Humidity should be about 80%, even with a water container in the cage this can be difficult to maintain. I have live pothos and dracenae plants in my cage, planted in soil, so watering and misting these plants also helps to provide a humid atmosphere. You should get a gage that measures the humidity. Try to mist the enclosure twice a day. If you are really having problems keeping the humidity above 50% or higher try covering part of the top of the enclosure if it has a screen cover- you could put a piece of plexiglass or even saran wrap or foil over part of the opening- this should help a bit- but, by all means never cover the whole top of the enclosure there must always be air circulating in the cage!

      Some people feel that maintaining a humid environment is not necessary. I do not feel this way. Water dragons are from a tropical humid climate, and being kept in the harsh warm dry conditions of captivity can be harmful to your dragons health.

      Iguana's also come from tropical humid areas and it has been found that if they are kept in captivity in a too dry enclosure they will more easily become dehydrated. Once an iguana becomes dehydrated the kidneys start to become affected. Many iguana's die every year from kidney failure. Some of these deaths are the result of animal protein in their diet, and some of these deaths are caused by chronic dehydration.

      While iguana's and water dragons come from different areas of the world I feel that their habitat and living environment are very similar. Please mist your cages once or twice a day, and make every effort to maintain a proper humidity level for your dragons sake- his life span could be affected as a result of low humidity levels.


      You can use a combination of soil and orchid bark but the dragon may accidentally ingest some of this when eating its food items on it, or you can use astroturf (but melt/bind the edges so the little pieces of green fibre doesn't fray as this may be ingested too!) With ingestion of substrate you run the risk of your dragons digestive track getting impacted, this could be very serious!

      Substrates that I've heard other people mention with few problems resulting in their use are: Sterile soil and playground sand mixture; sterile soil and cypress mulch, or orchid bark mixture; Astroturf with bound or melted edges; bed sheets; newspaper, or butcher paper; paper towels; ceramic tiles, and alfalfa pellets.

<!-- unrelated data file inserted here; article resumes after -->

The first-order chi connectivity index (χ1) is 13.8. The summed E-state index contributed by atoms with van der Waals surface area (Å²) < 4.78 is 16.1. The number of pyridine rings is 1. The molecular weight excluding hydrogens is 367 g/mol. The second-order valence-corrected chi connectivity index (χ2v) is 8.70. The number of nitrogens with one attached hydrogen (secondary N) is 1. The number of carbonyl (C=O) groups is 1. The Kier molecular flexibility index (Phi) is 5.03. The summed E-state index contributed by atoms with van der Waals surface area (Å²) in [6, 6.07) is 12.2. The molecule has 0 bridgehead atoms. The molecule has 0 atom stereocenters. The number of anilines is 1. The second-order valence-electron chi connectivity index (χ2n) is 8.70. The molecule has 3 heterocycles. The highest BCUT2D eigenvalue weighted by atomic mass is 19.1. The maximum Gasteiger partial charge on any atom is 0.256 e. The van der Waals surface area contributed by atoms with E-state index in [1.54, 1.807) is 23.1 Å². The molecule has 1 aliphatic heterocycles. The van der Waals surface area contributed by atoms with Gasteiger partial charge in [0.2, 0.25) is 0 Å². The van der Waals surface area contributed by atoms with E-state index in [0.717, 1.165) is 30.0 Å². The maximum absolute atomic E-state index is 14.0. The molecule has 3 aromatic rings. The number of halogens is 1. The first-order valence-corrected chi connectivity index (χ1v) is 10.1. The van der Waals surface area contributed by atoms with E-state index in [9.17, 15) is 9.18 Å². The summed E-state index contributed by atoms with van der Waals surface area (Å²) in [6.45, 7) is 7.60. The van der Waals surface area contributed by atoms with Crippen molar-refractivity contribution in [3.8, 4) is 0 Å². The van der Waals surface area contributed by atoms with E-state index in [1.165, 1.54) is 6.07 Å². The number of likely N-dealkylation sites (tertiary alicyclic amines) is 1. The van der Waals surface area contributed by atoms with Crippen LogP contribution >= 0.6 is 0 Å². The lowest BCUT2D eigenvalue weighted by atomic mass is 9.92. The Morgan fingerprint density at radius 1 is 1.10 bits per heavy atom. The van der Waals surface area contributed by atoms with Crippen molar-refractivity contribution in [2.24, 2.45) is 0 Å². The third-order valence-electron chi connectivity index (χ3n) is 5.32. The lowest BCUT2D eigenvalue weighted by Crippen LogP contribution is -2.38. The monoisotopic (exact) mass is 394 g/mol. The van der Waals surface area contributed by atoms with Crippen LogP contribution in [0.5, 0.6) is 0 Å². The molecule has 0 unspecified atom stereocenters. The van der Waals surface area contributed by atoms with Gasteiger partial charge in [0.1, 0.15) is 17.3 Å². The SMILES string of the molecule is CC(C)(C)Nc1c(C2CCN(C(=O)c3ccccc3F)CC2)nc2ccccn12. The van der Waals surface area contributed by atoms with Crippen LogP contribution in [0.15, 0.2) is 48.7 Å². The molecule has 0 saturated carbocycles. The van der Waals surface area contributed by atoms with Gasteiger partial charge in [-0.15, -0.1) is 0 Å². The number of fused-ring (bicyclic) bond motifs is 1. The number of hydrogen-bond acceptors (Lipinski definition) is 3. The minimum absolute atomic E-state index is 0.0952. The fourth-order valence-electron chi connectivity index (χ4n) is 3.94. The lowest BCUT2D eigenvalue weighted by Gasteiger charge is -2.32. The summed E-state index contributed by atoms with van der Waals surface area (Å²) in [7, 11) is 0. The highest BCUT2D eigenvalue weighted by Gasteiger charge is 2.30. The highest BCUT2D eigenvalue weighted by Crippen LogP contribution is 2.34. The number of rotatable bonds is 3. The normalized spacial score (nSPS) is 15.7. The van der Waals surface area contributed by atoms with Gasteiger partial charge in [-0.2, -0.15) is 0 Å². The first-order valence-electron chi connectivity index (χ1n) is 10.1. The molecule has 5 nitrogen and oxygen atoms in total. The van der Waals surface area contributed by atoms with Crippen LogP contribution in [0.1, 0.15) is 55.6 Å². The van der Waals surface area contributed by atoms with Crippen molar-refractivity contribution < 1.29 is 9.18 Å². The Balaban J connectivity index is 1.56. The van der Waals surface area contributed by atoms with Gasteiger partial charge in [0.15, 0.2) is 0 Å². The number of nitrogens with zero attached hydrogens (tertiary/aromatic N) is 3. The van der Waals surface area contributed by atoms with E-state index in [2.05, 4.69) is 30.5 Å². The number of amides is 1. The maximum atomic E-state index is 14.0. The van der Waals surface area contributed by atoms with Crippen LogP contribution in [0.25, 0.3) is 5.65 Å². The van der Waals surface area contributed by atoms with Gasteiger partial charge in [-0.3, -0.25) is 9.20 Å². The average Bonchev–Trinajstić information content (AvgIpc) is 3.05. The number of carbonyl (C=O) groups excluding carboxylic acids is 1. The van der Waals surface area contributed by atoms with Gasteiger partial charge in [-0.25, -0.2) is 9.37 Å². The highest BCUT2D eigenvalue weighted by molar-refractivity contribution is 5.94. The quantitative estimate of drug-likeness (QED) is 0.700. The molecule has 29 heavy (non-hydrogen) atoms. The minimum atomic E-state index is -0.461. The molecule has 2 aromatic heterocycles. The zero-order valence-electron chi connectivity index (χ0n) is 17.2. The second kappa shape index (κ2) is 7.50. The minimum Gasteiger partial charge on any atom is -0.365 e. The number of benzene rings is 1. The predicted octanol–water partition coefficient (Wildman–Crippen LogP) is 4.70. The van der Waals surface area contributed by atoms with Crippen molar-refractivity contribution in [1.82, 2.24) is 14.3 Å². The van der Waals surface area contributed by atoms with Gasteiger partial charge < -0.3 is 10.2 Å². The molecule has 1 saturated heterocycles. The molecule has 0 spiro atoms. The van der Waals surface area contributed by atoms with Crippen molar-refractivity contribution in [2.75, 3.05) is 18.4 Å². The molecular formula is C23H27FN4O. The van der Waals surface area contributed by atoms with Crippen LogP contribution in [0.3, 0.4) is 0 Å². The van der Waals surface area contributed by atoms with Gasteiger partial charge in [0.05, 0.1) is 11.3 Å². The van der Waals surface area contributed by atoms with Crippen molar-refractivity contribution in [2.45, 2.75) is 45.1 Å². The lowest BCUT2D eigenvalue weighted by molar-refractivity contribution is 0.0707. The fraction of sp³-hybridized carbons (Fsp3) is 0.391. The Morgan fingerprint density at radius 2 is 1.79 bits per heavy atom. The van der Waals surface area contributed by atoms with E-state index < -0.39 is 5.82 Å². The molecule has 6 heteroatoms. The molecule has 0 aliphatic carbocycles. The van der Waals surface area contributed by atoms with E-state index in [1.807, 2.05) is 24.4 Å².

I generally prefer to suggest that people use sterile top soil or a soil that has no additives or at most only some sphagnum moss added to it. This has proved to be a generally safe medium and it will also help keep the cage humidity in the proper range. If the soil is not marked "sterile" it would be wise to bake the soil at 300 F for 30 minutes or so in order to kill off some of the bacteria, fungus and or little bugs that could be in the soil before using it in the dragons cage. Some soil mixes have additives such as vermiculite (the shiny stuff) and or perlite (the tiny white styrofoam like balls) that are undigestable but extremely attractive to curious water dragons. Please don't use soils with these additives. Also don't use soils that have added fertilizers. Fertilizers could be extremely toxic to your dragon and I'm sure you'd hate for anything to happen to your dragon because you used a soil with fertilizers added to it.

      Substrates that have been known to cause problems are: Commercial brands sold in pet stores such as bark, shavings and other products made with moss- All of these commercial products are easy for the dragon to accidentally ingest, and have been known to cause impaction in several reptiles and amphibians. Whatever you use as substrate don't use cedar or pine as they emit fumes and resins which are toxic to herps!

Glass and Snout Damage